Jobless Now Just Eight Years Away From Next Job

THE number of years Britain's unemployed will have to wait for their next job has been slashed from nine to eight, after an unexpected surge in business confidence.

The Institute of Chartered Accountants is predicting the economy will grow by 0.5% in the next quarter amid an increase in wishful thinking and jolly well putting a brave face on things.

A spokesman said: "Imagine planting a seed in the ground which then immediately grows downwards for about eight inches before changing its mind and growing upwards for about five inches.

"It's definitely an improvement, but you're still not going to get much in the way of courgettes."

He added: "Of course, as accountants we tend to be reasonably confident of being comfortably well off. Whether it's helping profitable companies reduce their tax bill, or helping unprofitable companies ease their way gently into receivership. It's always a nice looking graph."

Bill McKay, an unemployed sales representative from Doncaster, said: "What a relief. I was just thinking the other day that living in, sleeping on and eating cardboard could get somewhat tiresome after eight years."

Margaret Gerving, a former gift shop owner from Hatfield, added: "How marvellous. That should give me just enough time to write my novel and wean myself off my new and seemingly unquenchable desire for crystal meth."

The Treasury welcomed the report insisting that if the 0.5% growth rate can be maintained, Britain should be able to clear its £1 trillion worth of debt around the time mobile phones are replaced by telepathy and everyone can shoot laser beams from their eyes.

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England Slightly Less Appalling Than Australia

A THRILLING summer of terrible cricket reached its climax yesterday as England regained the Ashes by being marginally less dreadful than Australia.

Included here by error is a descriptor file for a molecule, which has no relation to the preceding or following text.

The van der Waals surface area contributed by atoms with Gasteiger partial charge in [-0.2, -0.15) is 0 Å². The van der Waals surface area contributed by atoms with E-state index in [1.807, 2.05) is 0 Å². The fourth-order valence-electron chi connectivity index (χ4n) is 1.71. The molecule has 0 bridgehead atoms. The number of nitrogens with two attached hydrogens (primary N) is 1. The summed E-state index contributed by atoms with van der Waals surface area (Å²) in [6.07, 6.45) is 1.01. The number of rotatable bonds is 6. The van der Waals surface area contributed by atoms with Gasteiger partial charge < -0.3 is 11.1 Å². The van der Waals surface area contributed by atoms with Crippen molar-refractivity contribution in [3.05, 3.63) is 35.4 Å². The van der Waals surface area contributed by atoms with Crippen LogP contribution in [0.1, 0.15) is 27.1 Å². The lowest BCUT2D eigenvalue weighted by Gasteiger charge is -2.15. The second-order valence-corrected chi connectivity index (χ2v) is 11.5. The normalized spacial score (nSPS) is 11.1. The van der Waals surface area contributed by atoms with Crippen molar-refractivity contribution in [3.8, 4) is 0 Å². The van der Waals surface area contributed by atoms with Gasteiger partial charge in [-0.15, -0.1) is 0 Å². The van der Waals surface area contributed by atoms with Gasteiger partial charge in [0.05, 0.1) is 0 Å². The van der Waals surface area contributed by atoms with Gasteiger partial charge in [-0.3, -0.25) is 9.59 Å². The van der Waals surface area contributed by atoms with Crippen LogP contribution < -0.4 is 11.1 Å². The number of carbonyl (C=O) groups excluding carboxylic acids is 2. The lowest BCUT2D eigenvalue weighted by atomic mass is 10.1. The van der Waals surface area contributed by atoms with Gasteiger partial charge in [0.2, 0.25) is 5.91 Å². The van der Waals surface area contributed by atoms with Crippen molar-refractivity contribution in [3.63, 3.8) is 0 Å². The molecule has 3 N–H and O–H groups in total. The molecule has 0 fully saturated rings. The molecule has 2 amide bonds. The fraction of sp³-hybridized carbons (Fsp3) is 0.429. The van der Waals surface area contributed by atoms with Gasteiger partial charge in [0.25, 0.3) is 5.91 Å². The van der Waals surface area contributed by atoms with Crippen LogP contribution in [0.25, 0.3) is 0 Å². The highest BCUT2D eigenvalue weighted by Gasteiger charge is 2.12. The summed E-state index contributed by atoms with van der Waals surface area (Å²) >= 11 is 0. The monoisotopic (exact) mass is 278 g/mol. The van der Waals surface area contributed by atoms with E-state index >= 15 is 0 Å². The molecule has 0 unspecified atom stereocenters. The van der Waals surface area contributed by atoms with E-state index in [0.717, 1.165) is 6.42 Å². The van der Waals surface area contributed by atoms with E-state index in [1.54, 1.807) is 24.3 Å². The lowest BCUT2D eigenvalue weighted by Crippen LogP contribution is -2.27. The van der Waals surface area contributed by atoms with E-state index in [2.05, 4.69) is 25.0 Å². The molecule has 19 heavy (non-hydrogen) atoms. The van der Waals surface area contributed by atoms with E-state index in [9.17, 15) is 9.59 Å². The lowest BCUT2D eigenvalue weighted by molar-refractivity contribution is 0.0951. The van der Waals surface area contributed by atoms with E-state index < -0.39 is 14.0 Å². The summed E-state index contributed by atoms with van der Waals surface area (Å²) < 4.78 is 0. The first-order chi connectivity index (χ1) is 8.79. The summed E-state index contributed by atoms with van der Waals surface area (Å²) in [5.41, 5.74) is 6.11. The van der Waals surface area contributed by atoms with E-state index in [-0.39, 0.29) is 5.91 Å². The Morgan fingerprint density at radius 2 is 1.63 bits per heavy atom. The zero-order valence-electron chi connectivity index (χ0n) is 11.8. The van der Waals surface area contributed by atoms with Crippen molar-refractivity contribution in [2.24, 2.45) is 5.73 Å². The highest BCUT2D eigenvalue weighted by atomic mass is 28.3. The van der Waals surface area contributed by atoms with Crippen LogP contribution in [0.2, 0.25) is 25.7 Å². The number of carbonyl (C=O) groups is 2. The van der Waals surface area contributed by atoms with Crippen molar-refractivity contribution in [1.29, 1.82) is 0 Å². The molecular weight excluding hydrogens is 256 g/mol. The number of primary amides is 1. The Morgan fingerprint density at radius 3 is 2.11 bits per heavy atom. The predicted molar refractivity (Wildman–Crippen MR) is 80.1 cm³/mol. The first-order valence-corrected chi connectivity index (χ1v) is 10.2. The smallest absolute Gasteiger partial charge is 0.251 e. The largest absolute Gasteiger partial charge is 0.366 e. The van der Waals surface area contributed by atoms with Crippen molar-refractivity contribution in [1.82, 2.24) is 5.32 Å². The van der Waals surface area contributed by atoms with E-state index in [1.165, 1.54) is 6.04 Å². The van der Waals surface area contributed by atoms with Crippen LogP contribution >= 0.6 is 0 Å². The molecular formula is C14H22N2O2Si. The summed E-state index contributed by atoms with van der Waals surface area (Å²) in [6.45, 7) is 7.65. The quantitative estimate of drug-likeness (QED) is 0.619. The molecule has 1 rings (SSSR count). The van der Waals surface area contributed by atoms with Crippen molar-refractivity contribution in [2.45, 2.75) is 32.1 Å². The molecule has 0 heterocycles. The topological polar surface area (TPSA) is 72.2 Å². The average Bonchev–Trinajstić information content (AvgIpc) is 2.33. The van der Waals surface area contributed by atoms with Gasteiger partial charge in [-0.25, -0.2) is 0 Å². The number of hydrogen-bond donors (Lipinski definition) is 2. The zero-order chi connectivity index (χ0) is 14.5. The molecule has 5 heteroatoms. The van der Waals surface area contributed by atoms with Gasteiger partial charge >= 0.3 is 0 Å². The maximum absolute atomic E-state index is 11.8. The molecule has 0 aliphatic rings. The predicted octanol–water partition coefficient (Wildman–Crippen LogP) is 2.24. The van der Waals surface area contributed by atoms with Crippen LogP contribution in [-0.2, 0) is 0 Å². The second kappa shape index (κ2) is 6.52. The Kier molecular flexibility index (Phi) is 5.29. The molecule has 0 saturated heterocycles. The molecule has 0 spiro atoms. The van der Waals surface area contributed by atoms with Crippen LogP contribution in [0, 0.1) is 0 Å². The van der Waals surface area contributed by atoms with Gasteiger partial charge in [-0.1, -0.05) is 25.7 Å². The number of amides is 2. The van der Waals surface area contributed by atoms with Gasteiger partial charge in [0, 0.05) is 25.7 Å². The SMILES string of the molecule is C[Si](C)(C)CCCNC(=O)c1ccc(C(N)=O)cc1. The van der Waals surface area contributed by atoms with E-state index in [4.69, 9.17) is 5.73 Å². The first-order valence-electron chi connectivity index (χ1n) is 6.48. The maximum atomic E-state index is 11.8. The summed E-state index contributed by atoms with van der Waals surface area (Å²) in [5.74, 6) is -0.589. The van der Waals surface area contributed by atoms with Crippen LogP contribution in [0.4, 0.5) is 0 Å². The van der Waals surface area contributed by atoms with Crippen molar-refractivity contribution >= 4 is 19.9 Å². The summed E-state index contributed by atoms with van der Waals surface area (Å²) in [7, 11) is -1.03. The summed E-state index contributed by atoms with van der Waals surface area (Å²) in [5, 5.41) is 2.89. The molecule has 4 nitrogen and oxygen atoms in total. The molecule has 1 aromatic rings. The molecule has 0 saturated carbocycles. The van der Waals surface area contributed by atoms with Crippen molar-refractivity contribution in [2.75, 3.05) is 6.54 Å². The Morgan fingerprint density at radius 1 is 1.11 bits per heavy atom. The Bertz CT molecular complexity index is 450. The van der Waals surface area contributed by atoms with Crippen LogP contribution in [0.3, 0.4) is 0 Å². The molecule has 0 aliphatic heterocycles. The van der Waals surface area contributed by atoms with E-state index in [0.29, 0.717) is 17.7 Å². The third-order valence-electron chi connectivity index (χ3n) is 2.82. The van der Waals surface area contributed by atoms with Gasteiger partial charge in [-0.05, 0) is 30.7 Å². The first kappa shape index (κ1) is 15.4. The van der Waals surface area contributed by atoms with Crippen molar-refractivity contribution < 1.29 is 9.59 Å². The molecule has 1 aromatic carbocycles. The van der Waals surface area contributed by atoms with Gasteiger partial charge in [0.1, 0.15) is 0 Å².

Andrew Strauss's men stormed to a resounding victory at the Oval, with many claiming the England squad could now take its place in cricketing history as one of the best awful teams ever assembled.

The Queen led the tributes saying: "Your victory continues the proud tradition of British sportsmen being not quite as catastrophically bad at something as someone else.

"You have all played very poorly for much of the summer but showed great strength and fortitude by standing around and watching Australia being even worse.

"And, let's be honest, who would have guessed that? Not me, for starters. I owe the Duke of York eighty quid and he's a bloody golfer."

Delighted England captain, Andrew Strauss, said: "I always knew we would win the series as long as we matched Australia on a collapse-for-collapse basis.

"So you see, everything went exactly as I planned it. Yes it did. Shut up."

And man of the match, Stuart Broad, added: "I'm really looking forward to coping with the comprehensively insane level of expectation you all now have. Nevertheless, I hope to continue my form as long as no-one sees me sneaking onto the pitch in the middle of the night with a garden fork and a bag of gravel."

Meanwhile all-rounder Andrew Flintoff is currently on his way to Sao Paolo after accidentally staggering onto a freighter at four o'clock this morning dressed as a Vietnamese prostitute and swigging peach schnapps and lighter fluid from a policeman's helmet with a little umbrella in it.

Tom Logan, deputy editor of Wisden, said Flintoff should now be in line for a knighthood, adding: "They've been handing them out to any fucker that can row a boat, so I don't see why Freddie shouldn't get one for staying sober enough to strap his pads on all by himself."

Spokesmen for the Indian, South African and Sri Lankan cricket boards paid tribute to England and said they were eagerly anticipating an early opportunity to make them look like idiot schoolboys.

England's Ashes victory also topped-off an appalling week for Scotland, coming just 48 hours after the country was dubbed 'Colonel Gadaffi's rent boy'.